Apple has fixed fresh vulnerabilities in iOS and macOS, including a zero-day flaw being actively exploited by hackers.
The zero-day flaw, known as CVE-2022-32917, allows a malicious app to run arbitrary code on an affected device with kernel privileges, Apple said in a security update.
Apple fixed the bug in updates for iOS 15.7 and iPadOS 15.7, macOS Monterey 12.6 and macOS Big Sur 11.7.
Apple warned that it is aware that this flaw “may have been actively exploited”.
According to TechCrunch, this is the eighth zero-day vulnerability fixed by Apple this year.
In addition to these fixes, Apple also released a fix for a Safari browser flaw that could lead to address bar spoofing.
The security fixes were released along with iOS 16, which brings several security and privacy features, including support for Apple Passkeys and Lockdown Mode.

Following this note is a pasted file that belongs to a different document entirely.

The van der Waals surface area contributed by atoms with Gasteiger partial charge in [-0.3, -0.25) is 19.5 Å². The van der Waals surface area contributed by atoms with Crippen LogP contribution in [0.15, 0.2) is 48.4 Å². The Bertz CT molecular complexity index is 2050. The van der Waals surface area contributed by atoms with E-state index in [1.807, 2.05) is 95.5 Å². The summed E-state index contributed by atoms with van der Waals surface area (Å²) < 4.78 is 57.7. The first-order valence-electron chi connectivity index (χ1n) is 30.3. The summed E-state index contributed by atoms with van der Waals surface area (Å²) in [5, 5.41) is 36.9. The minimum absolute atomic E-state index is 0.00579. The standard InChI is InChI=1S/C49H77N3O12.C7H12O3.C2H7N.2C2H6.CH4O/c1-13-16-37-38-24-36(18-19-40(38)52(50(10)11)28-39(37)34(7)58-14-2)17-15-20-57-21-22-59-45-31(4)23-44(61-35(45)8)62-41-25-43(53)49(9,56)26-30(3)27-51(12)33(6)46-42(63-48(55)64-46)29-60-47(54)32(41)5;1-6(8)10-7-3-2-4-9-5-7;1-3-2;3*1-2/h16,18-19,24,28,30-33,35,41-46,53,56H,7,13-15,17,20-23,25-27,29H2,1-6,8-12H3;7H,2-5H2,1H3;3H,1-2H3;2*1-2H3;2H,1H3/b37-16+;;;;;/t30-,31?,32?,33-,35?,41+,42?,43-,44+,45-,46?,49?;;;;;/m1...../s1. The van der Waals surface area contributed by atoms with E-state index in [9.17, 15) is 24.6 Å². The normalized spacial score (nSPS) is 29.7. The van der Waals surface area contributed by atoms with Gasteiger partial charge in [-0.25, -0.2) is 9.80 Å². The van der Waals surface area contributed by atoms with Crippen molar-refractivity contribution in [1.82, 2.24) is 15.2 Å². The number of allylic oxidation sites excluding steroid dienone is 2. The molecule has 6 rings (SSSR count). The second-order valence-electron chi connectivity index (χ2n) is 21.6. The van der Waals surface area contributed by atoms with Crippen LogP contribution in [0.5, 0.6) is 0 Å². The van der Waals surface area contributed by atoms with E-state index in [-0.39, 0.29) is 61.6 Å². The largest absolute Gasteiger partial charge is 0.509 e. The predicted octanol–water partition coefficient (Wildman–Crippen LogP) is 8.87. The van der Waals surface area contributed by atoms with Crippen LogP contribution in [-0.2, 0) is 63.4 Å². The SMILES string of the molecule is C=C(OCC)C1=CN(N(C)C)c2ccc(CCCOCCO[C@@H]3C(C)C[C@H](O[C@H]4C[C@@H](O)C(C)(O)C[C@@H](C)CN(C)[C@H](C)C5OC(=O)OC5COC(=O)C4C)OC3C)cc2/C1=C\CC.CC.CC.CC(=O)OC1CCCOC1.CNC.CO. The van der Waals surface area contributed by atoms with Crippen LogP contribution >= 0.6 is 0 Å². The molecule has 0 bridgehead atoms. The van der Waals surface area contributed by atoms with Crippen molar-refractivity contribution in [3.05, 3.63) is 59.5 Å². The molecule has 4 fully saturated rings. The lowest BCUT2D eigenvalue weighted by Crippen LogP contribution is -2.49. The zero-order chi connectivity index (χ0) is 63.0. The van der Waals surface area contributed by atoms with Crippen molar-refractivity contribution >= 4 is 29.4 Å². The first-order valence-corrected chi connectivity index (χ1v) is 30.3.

“Keeping your software up to date is one of the most important things you can do to maintain your Apple product’s security,” said the company.
After a software update is installed for iOS, iPadOS, tvOS, and watchOS, it cannot be downgraded to the previous version.
Last month, Apple released new software updates for iPhones, iPads and Macs to fix two security vulnerabilities known by the tech giant to be actively exploited by attackers.
The two vulnerabilities were found in WebKit, the browser engine that powers Safari and other apps, and the kernel, essentially the operating system’s core.
The tech giant had said the WebKit bug could be exploited if a vulnerable device accessed or processed “maliciously crafted web content (that) may lead to arbitrary code execution”.
(Only the headline and picture of this report may have been reworked by the Business Standard staff; the rest of the content is auto-generated from a syndicated feed.)
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